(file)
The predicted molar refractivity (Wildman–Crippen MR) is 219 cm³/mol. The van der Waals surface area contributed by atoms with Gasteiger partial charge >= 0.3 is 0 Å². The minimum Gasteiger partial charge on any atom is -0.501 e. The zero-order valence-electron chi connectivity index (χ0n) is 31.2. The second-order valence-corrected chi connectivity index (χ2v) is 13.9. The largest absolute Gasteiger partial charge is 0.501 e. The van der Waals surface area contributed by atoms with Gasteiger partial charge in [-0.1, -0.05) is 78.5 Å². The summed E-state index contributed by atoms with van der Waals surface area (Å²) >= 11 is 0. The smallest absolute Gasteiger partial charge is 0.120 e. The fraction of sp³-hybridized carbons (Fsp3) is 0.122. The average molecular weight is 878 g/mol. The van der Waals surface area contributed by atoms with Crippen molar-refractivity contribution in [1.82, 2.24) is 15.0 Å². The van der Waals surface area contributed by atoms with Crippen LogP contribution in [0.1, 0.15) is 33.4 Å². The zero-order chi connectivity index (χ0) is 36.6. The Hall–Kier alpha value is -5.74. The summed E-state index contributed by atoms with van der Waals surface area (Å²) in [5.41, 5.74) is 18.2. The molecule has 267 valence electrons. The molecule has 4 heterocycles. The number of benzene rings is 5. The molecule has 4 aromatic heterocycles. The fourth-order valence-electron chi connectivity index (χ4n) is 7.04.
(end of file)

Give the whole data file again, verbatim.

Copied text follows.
The predicted molar refractivity (Wildman–Crippen MR) is 219 cm³/mol. The van der Waals surface area contributed by atoms with Gasteiger partial charge >= 0.3 is 0 Å². The minimum Gasteiger partial charge on any atom is -0.501 e. The zero-order valence-electron chi connectivity index (χ0n) is 31.2. The second-order valence-corrected chi connectivity index (χ2v) is 13.9. The largest absolute Gasteiger partial charge is 0.501 e. The van der Waals surface area contributed by atoms with Gasteiger partial charge in [-0.1, -0.05) is 78.5 Å². The summed E-state index contributed by atoms with van der Waals surface area (Å²) >= 11 is 0. The smallest absolute Gasteiger partial charge is 0.120 e. The fraction of sp³-hybridized carbons (Fsp3) is 0.122. The average molecular weight is 878 g/mol. The van der Waals surface area contributed by atoms with Crippen molar-refractivity contribution in [1.82, 2.24) is 15.0 Å². The van der Waals surface area contributed by atoms with Crippen LogP contribution in [0.1, 0.15) is 33.4 Å². The zero-order chi connectivity index (χ0) is 36.6. The Hall–Kier alpha value is -5.74. The summed E-state index contributed by atoms with van der Waals surface area (Å²) in [5.41, 5.74) is 18.2. The molecule has 267 valence electrons. The molecule has 4 heterocycles. The number of benzene rings is 5. The molecule has 4 aromatic heterocycles. The fourth-order valence-electron chi connectivity index (χ4n) is 7.04.